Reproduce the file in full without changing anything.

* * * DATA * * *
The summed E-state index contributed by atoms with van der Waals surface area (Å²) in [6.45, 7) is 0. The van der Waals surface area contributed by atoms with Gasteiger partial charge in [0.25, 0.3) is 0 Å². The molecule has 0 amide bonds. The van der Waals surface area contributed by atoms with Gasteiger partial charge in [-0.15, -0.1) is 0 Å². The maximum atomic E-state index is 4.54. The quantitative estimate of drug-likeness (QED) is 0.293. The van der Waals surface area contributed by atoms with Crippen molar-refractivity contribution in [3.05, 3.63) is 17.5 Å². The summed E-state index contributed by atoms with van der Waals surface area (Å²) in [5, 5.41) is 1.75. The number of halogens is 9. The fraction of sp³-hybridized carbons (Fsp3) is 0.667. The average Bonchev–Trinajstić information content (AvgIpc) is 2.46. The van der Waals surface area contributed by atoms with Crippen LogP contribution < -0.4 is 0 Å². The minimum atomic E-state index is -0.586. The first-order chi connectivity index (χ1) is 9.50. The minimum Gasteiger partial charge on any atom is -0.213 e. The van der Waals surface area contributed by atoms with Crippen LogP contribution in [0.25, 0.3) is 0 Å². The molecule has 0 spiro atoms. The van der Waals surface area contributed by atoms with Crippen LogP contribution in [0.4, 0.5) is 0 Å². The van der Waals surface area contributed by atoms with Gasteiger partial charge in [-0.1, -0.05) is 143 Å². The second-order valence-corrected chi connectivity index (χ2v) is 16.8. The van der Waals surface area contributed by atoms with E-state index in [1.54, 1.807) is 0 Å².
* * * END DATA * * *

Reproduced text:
The summed E-state index contributed by atoms with van der Waals surface area (Å²) in [6.45, 7) is 0. The van der Waals surface area contributed by atoms with Gasteiger partial charge in [0.25, 0.3) is 0 Å². The molecule has 0 amide bonds. The van der Waals surface area contributed by atoms with Gasteiger partial charge in [-0.15, -0.1) is 0 Å². The maximum atomic E-state index is 4.54. The quantitative estimate of drug-likeness (QED) is 0.293. The van der Waals surface area contributed by atoms with Crippen molar-refractivity contribution in [3.05, 3.63) is 17.5 Å². The summed E-state index contributed by atoms with van der Waals surface area (Å²) in [5, 5.41) is 1.75. The number of halogens is 9. The fraction of sp³-hybridized carbons (Fsp3) is 0.667. The average Bonchev–Trinajstić information content (AvgIpc) is 2.46. The van der Waals surface area contributed by atoms with Crippen LogP contribution < -0.4 is 0 Å². The minimum atomic E-state index is -0.586. The first-order chi connectivity index (χ1) is 9.50. The minimum Gasteiger partial charge on any atom is -0.213 e. The van der Waals surface area contributed by atoms with Crippen LogP contribution in [0.25, 0.3) is 0 Å². The molecule has 0 spiro atoms. The van der Waals surface area contributed by atoms with Crippen LogP contribution in [0.4, 0.5) is 0 Å². The van der Waals surface area contributed by atoms with Gasteiger partial charge in [-0.1, -0.05) is 143 Å². The second-order valence-corrected chi connectivity index (χ2v) is 16.8. The van der Waals surface area contributed by atoms with E-state index in [1.54, 1.807) is 0 Å².